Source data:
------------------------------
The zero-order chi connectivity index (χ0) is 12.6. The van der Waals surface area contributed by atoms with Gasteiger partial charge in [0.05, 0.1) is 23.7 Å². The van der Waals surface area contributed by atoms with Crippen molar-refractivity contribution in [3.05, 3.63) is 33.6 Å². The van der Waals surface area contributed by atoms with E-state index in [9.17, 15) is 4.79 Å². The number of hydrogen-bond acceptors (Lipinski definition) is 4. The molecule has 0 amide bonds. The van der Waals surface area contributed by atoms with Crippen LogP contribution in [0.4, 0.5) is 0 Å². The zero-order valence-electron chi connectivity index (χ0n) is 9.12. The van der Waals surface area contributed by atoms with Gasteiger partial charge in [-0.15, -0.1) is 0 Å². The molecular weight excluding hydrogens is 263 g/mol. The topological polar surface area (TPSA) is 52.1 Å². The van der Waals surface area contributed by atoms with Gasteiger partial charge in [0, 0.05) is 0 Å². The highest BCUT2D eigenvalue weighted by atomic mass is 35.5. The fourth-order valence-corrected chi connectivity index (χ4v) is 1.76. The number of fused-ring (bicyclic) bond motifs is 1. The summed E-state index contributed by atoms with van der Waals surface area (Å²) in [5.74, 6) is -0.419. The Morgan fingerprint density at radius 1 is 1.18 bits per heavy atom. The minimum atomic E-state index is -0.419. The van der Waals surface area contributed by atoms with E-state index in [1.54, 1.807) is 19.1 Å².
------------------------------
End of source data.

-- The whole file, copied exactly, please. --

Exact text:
The zero-order chi connectivity index (χ0) is 12.6. The van der Waals surface area contributed by atoms with Gasteiger partial charge in [0.05, 0.1) is 23.7 Å². The van der Waals surface area contributed by atoms with Crippen molar-refractivity contribution in [3.05, 3.63) is 33.6 Å². The van der Waals surface area contributed by atoms with E-state index in [9.17, 15) is 4.79 Å². The number of hydrogen-bond acceptors (Lipinski definition) is 4. The molecule has 0 amide bonds. The van der Waals surface area contributed by atoms with Crippen LogP contribution in [0.4, 0.5) is 0 Å². The zero-order valence-electron chi connectivity index (χ0n) is 9.12. The van der Waals surface area contributed by atoms with Gasteiger partial charge in [-0.15, -0.1) is 0 Å². The molecular weight excluding hydrogens is 263 g/mol. The topological polar surface area (TPSA) is 52.1 Å². The van der Waals surface area contributed by atoms with Gasteiger partial charge in [0, 0.05) is 0 Å². The highest BCUT2D eigenvalue weighted by atomic mass is 35.5. The fourth-order valence-corrected chi connectivity index (χ4v) is 1.76. The number of fused-ring (bicyclic) bond motifs is 1. The summed E-state index contributed by atoms with van der Waals surface area (Å²) in [5.74, 6) is -0.419. The Morgan fingerprint density at radius 1 is 1.18 bits per heavy atom. The minimum atomic E-state index is -0.419. The van der Waals surface area contributed by atoms with E-state index in [1.54, 1.807) is 19.1 Å².